Say gay

The impacts of silencing the LGBTQ+ community In schools 


By Raphael Renter on Unsplash

A celebration of LGBTQ+ pride takes place. Pride can be traced back to 1970, in which it began as a protest.

On March 28, Florida governor Ron DeSantis signed House Bill 1557, known to opponents as “Don’t Say Gay.” The bill states instruction in school on sexual orientation and gender identity in grades kindergarten through third grade must be “age-appropriate.” Under the disguise of “parental rights,” this bill will not only stop young people from learning about various identities the same way that they do heterosexuality, but prevent lesbian, gay, bisexual, transgender, queer or questioning and plus (LGBTQ+) teachers from talking about their identities and lives. Additionally, parents can sue schools that do not follow the bill, due to the vague and unclear language that fails to offer protection for schools. 


While this bill only directly affects Florida citizens, similar censorship affects all LGBTQ+ youth, including Virginians. In November, the Spotsylvania County School Board banned “sexually explicit” books after calls to burn them. NBC Washington quoted one school board member saying, “I think we should throw those books in a fire. I guess we live in a world now that our public schools would rather have kids read about gay pornography than Christ.” 


Noteably, book burning was a process utilized by Nazi Germany to stop the spread of books opposing Nazi ideology, making this an alarming development. According to NPR, Governor Glenn Youngkin campaigned off the idea that his opponent, Democrat Terry McAuliffe, didn’t want parents to have a say in what their children are being taught in school. Youngkin’s argument included topics such as race and sexual and gender identity. 


By limiting exposure to differing identities at a young age in a heteronormative society in which children are typically assumed to be straight until they come out, LGBTQ+ youth are put at greater risk for mental illness due to lack of representation. With mental health already declining due to the COVID-19 pandemic, children need to be able to learn about and see themselves represented in the topics they study in school.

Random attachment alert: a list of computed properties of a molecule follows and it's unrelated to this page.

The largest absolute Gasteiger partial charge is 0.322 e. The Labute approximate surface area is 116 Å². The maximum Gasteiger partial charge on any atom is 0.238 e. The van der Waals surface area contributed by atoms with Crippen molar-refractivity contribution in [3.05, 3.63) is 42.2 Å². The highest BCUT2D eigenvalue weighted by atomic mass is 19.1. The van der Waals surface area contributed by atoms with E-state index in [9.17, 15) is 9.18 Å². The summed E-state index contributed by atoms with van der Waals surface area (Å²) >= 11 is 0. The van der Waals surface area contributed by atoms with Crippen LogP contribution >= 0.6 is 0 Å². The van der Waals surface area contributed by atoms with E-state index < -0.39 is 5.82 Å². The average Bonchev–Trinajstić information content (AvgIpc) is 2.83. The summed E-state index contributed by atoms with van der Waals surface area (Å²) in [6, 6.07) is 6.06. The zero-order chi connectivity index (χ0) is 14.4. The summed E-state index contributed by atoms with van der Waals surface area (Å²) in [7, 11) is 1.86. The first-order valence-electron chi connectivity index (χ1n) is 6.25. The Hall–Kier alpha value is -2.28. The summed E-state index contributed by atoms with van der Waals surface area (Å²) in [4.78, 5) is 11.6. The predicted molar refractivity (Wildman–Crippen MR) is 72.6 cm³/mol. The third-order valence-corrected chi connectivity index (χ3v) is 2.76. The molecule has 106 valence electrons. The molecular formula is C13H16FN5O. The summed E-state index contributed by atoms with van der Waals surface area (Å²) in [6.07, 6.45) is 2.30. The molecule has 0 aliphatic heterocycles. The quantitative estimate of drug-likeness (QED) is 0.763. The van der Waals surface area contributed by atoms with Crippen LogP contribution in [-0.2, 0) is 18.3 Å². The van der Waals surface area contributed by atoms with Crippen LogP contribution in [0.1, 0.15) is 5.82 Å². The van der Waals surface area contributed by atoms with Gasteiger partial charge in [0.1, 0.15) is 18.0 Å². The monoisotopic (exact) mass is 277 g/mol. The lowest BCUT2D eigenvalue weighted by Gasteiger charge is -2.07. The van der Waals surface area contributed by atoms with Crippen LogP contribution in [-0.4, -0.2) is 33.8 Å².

According to the Trevor Project, a suicide-prevent organization for LGBTQ+ youth, more than 80 percent of LGBTQ+ youth stated that COVID-19 made their living situation more stressful — and only one in three LGBTQ+ youth found their home to be LGBTQ-affirming, making time spent in a supportive community outside of the home even more crucial. By eliminating conversation about LGBTQ+ issues in schools, LGBTQ+ children without a supportive home environment are at a greater risk of suicide. LGBTQ+ youth with access to spaces that affirmed their sexual orientation and gender identity reported lower rates of attempting suicide, according to the Trevor Project. 42 percent of LGBTQ+ youth seriously considered attempting suicide in the past year, including more than half of transgender and nonbinary youth, making positive LGBTQ+ representation and acceptance key in saving the lives of LGBTQ+ students. 


While some may argue that doctrines like the “Don’t Say Gay” bill help parents slowly introduce topics of sexuality in ways of their choosing, new information from Kids Health shows that kids or teens recognize their own sexual orientation with little doubt. This is exemplified by a study into development of sexual orientation and gender identity in thousands of youth across the nation, in which a San Diego State University team found that about one percent of nine and 10-year old children surveyed self-identified as gay, bisexual or transgender. For reference, 7.1 percent of U.S. adults identify as lesbian, gay, bisexual, transgender, or something other than straight or heterosexual, according to Gallup. Out of Generation Z American adults, one in five are a member of the LGBTQ+ community. Without one’s existence as an LGBTQ+ individual being reaffirmed by representation discussed by parents or at school, LGBTQ+ students will not be able to receive the help they may seek that may be essential in maintaining their livelihoods.


Similarly, anti-LGBTQ+ discussion should be stopped. Even in a relatively liberal school district like Arlington Public Schools (APS), “gay” is sometimes overheard as an insult between students. This not only triggers negative associations with the LGBTQ+ community, but can be additionally detrimental to the mental health of LGBTQ+ students. Within classrooms, positive discussions about gender and sexuality should be fostered, especially in health classes that exist to have those conversations. 


At any age, children should be able to learn about the world and themselves, without avoiding topics such as LGBTQ+ identities. To censor education about LGBTQ+ matters is deeply harmful to members of the LGBTQ+ community. With the newfound precedent of the “Don’t Say Gay” bill, it is of utmost importance that we fight for LGBTQ+ voices to be heard in schools and to protect our LGBTQ+ communities. And most importantly, say gay. 


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